Bring in an outside speaker. Make sure she has real expertise in an area relevant to your industry. Ask her to prepare three or four pieces of content--each no more than 10 minutes in length. And then, get a group of smart, out-going members, spread them liberally through the audience, and ask them to challenge the content, speculating out loud about how it translates to your environment and what value they find in it.

Innovation in Hotel Contracts

05/23/16 - The Truly Honest Attrition Clause
My first job in association management was the meeting planner. That was in 1992. As my career progressed, there came a day when I was no longer "the" meeting planner. But even in those higher level positions, including my chief staff executive role today, it's always been my signature that goes on the bottom line of the hotel contract. And over all those years and those untold number of contracts, I've yet to come across the truly honest attrition clause.

Innovation in Small Steps

01/27/14 - Putting Something Unfinished Out There
My advice? Start small. Find some members who like to tinker and want to try something new. Maybe you only need one. Get together and talk about something that isn't working in your organization and solicit their help in addressing it. And the, whatever they say, find a way to do it.

12/17/12 - Too Many Surveys
When surveying your members, start small. Ask one question, post the results and publicly take action based on the response. Start with things that are easy to peg to majority opinion. What kind of snacks would you like served at the next conference? It may seem trivial at first. But by asking, sharing and taking action you just might get your members in the habit of responding to more of your surveys.

11/28/11 - Film Directing Lessons in Innovation and Leadership
The smaller the budget, the bigger the ideas CAN BE. The bigger the budget, the smaller the ideas ARE.

10/17/11 - The Chief Detail Officer
The Chief Detail Officer isn't the person responsible for coordinating all the details. It is the person responsible for finding small things that cost little that have tremendous impact and making sure they are done right and consistently.

Innovation Myths

10/23/17 - Peer Surveys Protect the Status Quo
I have to admit that if the results would have shown my association to be different from its peer group, I would have either dismissed the survey as faulty, or figured out a way to convince myself that what we were doing, although different from most of our peers, was right and appropriate for our situation and our association. That's how powerful the barriers to change are in most organizations.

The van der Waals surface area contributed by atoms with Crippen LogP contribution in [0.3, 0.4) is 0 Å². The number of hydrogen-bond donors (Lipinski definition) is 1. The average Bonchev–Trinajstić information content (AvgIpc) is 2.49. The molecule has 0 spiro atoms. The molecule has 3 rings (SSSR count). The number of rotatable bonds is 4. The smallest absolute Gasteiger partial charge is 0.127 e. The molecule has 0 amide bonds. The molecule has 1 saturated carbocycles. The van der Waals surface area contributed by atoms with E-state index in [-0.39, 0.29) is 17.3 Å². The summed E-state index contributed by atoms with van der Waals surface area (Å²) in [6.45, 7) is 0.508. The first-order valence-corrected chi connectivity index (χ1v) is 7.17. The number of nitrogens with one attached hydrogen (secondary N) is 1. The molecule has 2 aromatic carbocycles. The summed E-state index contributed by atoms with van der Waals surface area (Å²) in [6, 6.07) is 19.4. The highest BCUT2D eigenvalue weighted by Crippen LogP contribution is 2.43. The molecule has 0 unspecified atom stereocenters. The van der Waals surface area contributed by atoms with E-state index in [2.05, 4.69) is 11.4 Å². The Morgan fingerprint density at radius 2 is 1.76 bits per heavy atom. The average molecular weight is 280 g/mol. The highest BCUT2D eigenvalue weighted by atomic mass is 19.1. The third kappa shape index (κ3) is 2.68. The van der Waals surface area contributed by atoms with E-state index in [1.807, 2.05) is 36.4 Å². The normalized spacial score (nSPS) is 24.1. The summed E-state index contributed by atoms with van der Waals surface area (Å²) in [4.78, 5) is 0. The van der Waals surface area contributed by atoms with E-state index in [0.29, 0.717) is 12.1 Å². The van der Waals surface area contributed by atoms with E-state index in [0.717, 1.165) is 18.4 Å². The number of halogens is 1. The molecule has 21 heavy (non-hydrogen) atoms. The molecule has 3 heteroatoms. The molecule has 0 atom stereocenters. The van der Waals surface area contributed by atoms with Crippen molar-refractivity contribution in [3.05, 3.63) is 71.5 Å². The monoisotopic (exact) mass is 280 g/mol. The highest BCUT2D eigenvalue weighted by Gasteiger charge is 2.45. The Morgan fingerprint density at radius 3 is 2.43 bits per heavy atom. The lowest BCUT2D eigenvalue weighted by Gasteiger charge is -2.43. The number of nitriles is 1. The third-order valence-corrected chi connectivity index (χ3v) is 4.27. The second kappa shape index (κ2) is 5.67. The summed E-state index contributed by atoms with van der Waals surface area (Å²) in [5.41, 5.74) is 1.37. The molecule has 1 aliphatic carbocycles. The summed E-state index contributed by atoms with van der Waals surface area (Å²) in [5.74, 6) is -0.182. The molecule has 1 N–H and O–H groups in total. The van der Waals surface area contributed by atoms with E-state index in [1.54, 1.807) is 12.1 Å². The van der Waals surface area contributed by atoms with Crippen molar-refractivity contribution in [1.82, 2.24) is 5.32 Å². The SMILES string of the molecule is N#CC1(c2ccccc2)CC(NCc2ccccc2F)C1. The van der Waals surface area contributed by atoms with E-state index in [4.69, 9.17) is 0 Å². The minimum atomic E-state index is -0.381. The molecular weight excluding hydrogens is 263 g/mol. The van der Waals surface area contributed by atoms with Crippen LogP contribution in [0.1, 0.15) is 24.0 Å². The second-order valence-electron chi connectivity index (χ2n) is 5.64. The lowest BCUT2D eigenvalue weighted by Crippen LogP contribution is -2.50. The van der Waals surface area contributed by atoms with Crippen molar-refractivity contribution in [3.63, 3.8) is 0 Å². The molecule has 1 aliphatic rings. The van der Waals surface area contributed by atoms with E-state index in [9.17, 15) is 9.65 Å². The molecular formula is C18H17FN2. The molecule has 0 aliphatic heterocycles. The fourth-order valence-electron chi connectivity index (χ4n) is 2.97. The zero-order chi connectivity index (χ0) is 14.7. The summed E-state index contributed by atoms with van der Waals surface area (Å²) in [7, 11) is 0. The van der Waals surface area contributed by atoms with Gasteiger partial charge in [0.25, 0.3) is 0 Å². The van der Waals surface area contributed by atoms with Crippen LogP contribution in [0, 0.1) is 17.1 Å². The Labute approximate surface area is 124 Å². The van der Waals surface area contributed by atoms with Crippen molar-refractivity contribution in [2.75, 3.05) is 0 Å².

10/20/14 - What Makes for an Innovative Idea?
When you say the truly innovative idea out loud for the first time, people don't nod their heads and write it down on their to-do lists. Everyone's hearts beat faster and they find themselves torn between a desire to support the potential of what has just been described and a not-unrealistic fear that they are not up to task of providing what the potential may demand of them. It's not something that we just work into our procedures. Indeed, it is something that we may need to abandon some of our procedures in order to achieve.

10/07/13 - Burn Your Own Box
It's no longer enough to "think outside the box." The latest catch phrase I'm hearing in the innovation circles I run in is "burn the box." Having exhausted all the creative and wonderful ideas that came from climbing out of the box, we're are evidently ready to finally destroy the damn thing and venture out totally on our own. Wait. Are you sure? Which box, exactly, are we burning?

08/13/12 - Are You One of the 83%?
I believe that 83% of CEOs responding to a recent survey think of themselves as innovators, but I find it impossible to believe that many CEOs actually are innovators. If they were, I dare say the association community would have nothing to worry about.

Innovation Networks

10/22/18 - Other People See Connections You Don't
Getting a member into this headspace can be extremely beneficial. Because they are different from you, because they have different perceptions, and see different connections, there's no telling what kind of elegant solution is going to arise from these open and honest discussions.

11/20/17 - 80% Is Good Enough
And a common theme I heard emerge was the need to push partially developed products and services out to our members, and then to refine them based on the feedback received from the very users that the products and services are intended for. 80% is good enough, one of my staff members said. And, another added, you probably can't really get to 100% without the interaction with the marketplace.

04/13/15 - Listen to the Outsider